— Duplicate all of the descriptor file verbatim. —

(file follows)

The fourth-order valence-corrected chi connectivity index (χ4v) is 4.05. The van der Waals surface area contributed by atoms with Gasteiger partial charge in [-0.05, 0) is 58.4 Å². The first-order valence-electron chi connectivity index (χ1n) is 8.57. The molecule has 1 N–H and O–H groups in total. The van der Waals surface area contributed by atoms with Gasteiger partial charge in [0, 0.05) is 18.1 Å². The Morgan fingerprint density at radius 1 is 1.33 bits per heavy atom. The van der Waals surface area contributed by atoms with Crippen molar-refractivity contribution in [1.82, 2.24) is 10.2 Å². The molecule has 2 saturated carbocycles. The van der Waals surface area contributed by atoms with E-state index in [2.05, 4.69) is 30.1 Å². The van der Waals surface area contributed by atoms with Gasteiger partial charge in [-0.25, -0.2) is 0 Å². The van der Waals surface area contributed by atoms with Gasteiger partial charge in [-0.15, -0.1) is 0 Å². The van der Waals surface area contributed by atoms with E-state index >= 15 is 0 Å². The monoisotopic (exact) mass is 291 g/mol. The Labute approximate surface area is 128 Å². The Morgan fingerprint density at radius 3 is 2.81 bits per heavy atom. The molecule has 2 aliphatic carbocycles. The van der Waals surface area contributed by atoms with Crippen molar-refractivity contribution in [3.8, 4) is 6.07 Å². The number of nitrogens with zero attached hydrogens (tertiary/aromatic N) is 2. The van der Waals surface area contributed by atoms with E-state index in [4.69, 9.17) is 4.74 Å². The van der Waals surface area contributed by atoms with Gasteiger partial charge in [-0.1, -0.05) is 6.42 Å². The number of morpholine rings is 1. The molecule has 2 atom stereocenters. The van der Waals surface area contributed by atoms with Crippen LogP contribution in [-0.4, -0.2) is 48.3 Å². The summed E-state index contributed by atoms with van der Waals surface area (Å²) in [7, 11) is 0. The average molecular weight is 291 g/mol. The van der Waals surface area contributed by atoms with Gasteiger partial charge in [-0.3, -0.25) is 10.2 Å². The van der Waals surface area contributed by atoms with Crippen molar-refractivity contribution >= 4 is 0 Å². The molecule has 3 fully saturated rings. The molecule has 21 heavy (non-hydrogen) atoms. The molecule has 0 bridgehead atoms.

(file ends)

The fourth-order valence-corrected chi connectivity index (χ4v) is 4.05. The van der Waals surface area contributed by atoms with Gasteiger partial charge in [-0.05, 0) is 58.4 Å². The first-order valence-electron chi connectivity index (χ1n) is 8.57. The molecule has 1 N–H and O–H groups in total. The van der Waals surface area contributed by atoms with Gasteiger partial charge in [0, 0.05) is 18.1 Å². The Morgan fingerprint density at radius 1 is 1.33 bits per heavy atom. The van der Waals surface area contributed by atoms with Crippen molar-refractivity contribution in [1.82, 2.24) is 10.2 Å². The molecule has 2 saturated carbocycles. The van der Waals surface area contributed by atoms with E-state index in [2.05, 4.69) is 30.1 Å². The van der Waals surface area contributed by atoms with Gasteiger partial charge in [-0.25, -0.2) is 0 Å². The van der Waals surface area contributed by atoms with Gasteiger partial charge in [-0.15, -0.1) is 0 Å². The van der Waals surface area contributed by atoms with E-state index >= 15 is 0 Å². The monoisotopic (exact) mass is 291 g/mol. The Labute approximate surface area is 128 Å². The Morgan fingerprint density at radius 3 is 2.81 bits per heavy atom. The molecule has 2 aliphatic carbocycles. The van der Waals surface area contributed by atoms with Crippen molar-refractivity contribution in [3.8, 4) is 6.07 Å². The number of nitrogens with zero attached hydrogens (tertiary/aromatic N) is 2. The van der Waals surface area contributed by atoms with E-state index in [4.69, 9.17) is 4.74 Å². The van der Waals surface area contributed by atoms with Gasteiger partial charge in [-0.1, -0.05) is 6.42 Å². The number of morpholine rings is 1. The molecule has 2 atom stereocenters. The van der Waals surface area contributed by atoms with Crippen LogP contribution in [-0.4, -0.2) is 48.3 Å². The summed E-state index contributed by atoms with van der Waals surface area (Å²) in [7, 11) is 0. The average molecular weight is 291 g/mol. The van der Waals surface area contributed by atoms with Gasteiger partial charge in [-0.3, -0.25) is 10.2 Å². The van der Waals surface area contributed by atoms with Crippen molar-refractivity contribution >= 4 is 0 Å². The molecule has 3 fully saturated rings. The molecule has 21 heavy (non-hydrogen) atoms. The molecule has 0 bridgehead atoms.